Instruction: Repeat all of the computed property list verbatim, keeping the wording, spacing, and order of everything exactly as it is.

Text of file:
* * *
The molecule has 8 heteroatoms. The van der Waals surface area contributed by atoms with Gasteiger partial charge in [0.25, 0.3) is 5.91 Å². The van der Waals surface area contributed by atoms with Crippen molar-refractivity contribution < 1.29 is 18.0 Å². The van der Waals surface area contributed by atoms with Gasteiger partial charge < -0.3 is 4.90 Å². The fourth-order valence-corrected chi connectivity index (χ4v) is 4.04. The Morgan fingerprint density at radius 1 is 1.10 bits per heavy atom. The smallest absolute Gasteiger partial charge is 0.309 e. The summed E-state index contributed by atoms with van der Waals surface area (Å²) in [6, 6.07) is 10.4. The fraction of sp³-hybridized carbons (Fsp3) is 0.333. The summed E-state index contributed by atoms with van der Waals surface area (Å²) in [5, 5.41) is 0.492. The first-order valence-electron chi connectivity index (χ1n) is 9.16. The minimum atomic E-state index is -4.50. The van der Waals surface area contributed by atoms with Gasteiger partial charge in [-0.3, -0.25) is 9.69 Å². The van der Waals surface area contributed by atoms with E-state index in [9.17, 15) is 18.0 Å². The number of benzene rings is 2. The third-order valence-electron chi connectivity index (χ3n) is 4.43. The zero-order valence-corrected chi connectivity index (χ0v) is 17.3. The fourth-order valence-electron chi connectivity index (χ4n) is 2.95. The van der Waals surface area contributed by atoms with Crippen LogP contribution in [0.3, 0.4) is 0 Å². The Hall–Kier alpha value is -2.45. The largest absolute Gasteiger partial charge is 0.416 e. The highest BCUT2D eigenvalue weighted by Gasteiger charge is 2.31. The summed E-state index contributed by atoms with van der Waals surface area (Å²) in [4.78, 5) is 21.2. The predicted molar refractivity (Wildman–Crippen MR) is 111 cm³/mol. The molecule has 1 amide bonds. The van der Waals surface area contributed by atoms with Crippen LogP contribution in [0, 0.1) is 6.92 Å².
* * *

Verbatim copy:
The molecule has 8 heteroatoms. The van der Waals surface area contributed by atoms with Gasteiger partial charge in [0.25, 0.3) is 5.91 Å². The van der Waals surface area contributed by atoms with Crippen molar-refractivity contribution < 1.29 is 18.0 Å². The van der Waals surface area contributed by atoms with Gasteiger partial charge < -0.3 is 4.90 Å². The fourth-order valence-corrected chi connectivity index (χ4v) is 4.04. The Morgan fingerprint density at radius 1 is 1.10 bits per heavy atom. The smallest absolute Gasteiger partial charge is 0.309 e. The summed E-state index contributed by atoms with van der Waals surface area (Å²) in [6, 6.07) is 10.4. The fraction of sp³-hybridized carbons (Fsp3) is 0.333. The summed E-state index contributed by atoms with van der Waals surface area (Å²) in [5, 5.41) is 0.492. The first-order valence-electron chi connectivity index (χ1n) is 9.16. The minimum atomic E-state index is -4.50. The van der Waals surface area contributed by atoms with Gasteiger partial charge in [-0.3, -0.25) is 9.69 Å². The van der Waals surface area contributed by atoms with E-state index in [9.17, 15) is 18.0 Å². The number of benzene rings is 2. The third-order valence-electron chi connectivity index (χ3n) is 4.43. The zero-order valence-corrected chi connectivity index (χ0v) is 17.3. The fourth-order valence-electron chi connectivity index (χ4n) is 2.95. The van der Waals surface area contributed by atoms with Crippen LogP contribution in [0.3, 0.4) is 0 Å². The Hall–Kier alpha value is -2.45. The largest absolute Gasteiger partial charge is 0.416 e. The highest BCUT2D eigenvalue weighted by Gasteiger charge is 2.31. The summed E-state index contributed by atoms with van der Waals surface area (Å²) in [4.78, 5) is 21.2. The predicted molar refractivity (Wildman–Crippen MR) is 111 cm³/mol. The molecule has 1 amide bonds. The van der Waals surface area contributed by atoms with Crippen LogP contribution in [0, 0.1) is 6.92 Å².